The Really Large Guide to Performance Testing
We have all come across performance issues, whether it be a painfully slow eCommerce site during the holiday shopping or simply a page taking so long to load that it times out. What would you do in that case? That’s easy to answer, as a visitor you would probably quickly move on to another platform offering the same service. However, when it’s your business that loses potential customers because of performance issues, the situation is more complicated.
The numbers around eCommerce revenue and performance issues make a good case for performance testing. Taking an eCommerce platform earning $100,000 a day as an example, a one-second delay could potentially amount to $2.5 million every year in lost sales. Statistics are one thing, but we all know how frustrating it is to use a slow website or application. It’s bad for your user experience and for your business’s revenue. Performance testing can help avoid these kinds of issues by uncovering the root causes behind a lagging performance and suggesting how to fix these issues.
In this guide, we will walk you through everything you need to know about performance testing, from the performance testing types to the tools you need to help you improve your performance.
If you landed on this page because you need help conducting performance tests on your applications check how spriteCloud can support you.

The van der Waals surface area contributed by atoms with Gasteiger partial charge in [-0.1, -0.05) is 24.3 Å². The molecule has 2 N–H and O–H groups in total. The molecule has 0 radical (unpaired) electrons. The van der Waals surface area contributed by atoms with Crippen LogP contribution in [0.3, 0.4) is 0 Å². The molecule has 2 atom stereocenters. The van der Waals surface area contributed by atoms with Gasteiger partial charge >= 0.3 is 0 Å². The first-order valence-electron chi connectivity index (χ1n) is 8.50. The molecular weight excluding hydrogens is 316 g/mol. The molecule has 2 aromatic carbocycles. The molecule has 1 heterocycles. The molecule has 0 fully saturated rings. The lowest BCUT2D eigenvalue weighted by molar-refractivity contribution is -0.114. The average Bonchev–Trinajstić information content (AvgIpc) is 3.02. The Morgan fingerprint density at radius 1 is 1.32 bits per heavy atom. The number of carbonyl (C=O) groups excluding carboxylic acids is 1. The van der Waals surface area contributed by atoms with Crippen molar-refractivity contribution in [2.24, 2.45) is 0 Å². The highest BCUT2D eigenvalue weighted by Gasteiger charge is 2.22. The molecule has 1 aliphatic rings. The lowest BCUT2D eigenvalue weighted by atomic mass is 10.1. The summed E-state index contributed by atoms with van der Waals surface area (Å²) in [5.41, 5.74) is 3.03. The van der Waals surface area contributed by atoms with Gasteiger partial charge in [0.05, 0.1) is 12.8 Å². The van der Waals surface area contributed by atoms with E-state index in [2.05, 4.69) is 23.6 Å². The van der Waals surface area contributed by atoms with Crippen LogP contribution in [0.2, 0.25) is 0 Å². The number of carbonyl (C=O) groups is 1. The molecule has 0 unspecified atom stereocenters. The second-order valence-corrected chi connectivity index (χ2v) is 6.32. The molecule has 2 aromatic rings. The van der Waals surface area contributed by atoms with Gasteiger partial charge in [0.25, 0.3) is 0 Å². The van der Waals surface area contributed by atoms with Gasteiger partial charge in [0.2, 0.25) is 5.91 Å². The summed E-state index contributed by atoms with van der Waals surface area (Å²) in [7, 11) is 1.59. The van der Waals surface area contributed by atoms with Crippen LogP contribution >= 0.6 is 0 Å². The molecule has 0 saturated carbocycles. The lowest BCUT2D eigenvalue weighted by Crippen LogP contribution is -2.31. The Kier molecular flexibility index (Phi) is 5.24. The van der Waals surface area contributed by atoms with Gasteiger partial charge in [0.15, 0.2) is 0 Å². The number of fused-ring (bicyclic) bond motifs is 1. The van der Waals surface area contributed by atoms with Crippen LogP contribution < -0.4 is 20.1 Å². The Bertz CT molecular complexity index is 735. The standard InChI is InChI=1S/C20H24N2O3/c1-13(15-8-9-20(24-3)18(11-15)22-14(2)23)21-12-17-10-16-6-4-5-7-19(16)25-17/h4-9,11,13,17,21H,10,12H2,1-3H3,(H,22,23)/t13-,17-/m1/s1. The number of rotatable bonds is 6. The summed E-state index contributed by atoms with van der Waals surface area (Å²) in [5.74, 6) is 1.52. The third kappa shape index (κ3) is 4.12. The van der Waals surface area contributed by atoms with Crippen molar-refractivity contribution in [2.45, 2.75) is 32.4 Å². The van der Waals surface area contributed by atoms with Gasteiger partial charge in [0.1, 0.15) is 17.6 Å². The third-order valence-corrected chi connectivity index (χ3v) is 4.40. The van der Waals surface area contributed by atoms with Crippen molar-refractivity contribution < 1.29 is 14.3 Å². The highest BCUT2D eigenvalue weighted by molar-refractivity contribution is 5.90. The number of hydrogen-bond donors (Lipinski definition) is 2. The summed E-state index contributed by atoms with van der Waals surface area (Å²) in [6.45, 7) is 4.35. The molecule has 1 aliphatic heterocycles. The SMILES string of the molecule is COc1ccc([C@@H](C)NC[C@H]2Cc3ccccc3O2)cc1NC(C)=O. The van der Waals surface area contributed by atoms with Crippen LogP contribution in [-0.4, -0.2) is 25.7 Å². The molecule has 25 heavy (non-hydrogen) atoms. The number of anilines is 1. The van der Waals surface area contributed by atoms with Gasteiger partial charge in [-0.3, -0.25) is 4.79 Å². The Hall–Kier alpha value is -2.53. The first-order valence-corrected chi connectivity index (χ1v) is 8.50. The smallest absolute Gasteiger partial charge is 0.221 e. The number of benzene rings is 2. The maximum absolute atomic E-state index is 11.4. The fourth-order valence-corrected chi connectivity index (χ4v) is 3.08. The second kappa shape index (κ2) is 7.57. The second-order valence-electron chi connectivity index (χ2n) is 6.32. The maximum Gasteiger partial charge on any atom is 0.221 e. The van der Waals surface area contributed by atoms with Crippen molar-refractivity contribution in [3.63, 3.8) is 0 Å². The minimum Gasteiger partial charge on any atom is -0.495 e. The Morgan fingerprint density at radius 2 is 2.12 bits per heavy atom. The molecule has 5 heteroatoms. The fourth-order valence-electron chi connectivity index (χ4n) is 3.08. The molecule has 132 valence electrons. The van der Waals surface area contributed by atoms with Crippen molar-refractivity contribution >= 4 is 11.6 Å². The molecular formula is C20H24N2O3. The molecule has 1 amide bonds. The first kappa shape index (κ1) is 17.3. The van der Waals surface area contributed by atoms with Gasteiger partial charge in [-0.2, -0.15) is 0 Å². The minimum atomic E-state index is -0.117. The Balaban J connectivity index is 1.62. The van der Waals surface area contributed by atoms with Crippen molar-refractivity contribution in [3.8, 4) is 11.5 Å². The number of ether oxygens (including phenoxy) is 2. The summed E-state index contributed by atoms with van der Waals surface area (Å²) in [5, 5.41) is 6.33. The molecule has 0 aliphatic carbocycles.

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Table of Contents
What is Performance Testing?
It’s always good to first understand the terminology, so we’ll explain what performance testing is. It’s the process of determining how a system behaves and performs under a certain workload.
In this context, the speed, scalability, responsiveness and stability of the system are meticulously examined. The performance of the system’s components is checked by passing different parameters in different load scenarios. Doing so allows us to determine the benchmarks and standards for the application under normal conditions.
Further tests can help to find how an application behaves when it’s put under extreme stress and when it reaches its breaking point. This can be helpful to plan for busy periods. Tests can also be focused on various areas of the back-end to determine where performance issues reside.
For example, in a recent project our performance engineer discovered that the application was running slow because the CPU was spending its efforts on garbage collection rather than running the application. Read the case study or watch the video to see how we supported this client and how we could help you.
What happens when a website is subjected to a flood of visitors on Black Friday for example. Will it remain stable and fast? When will it reach the breaking point?
Performance tests aim to proactively find out if an application meets the speed, stability and scalability requirements needed to keep your business goals attainable.
Why is it important to conduct performance tests?
We all had the experience of trying to use a website with a slow internet connection and the frustration that nearly made you smash your computer or phone. Performance testing helps ensure that your applications never make your visitors feel this frustration and leave your application looking for a faster competitor.
You might think your website is fast enough. And, worst-case scenario, what are a few seconds of delay? Your visitors certainly disagree.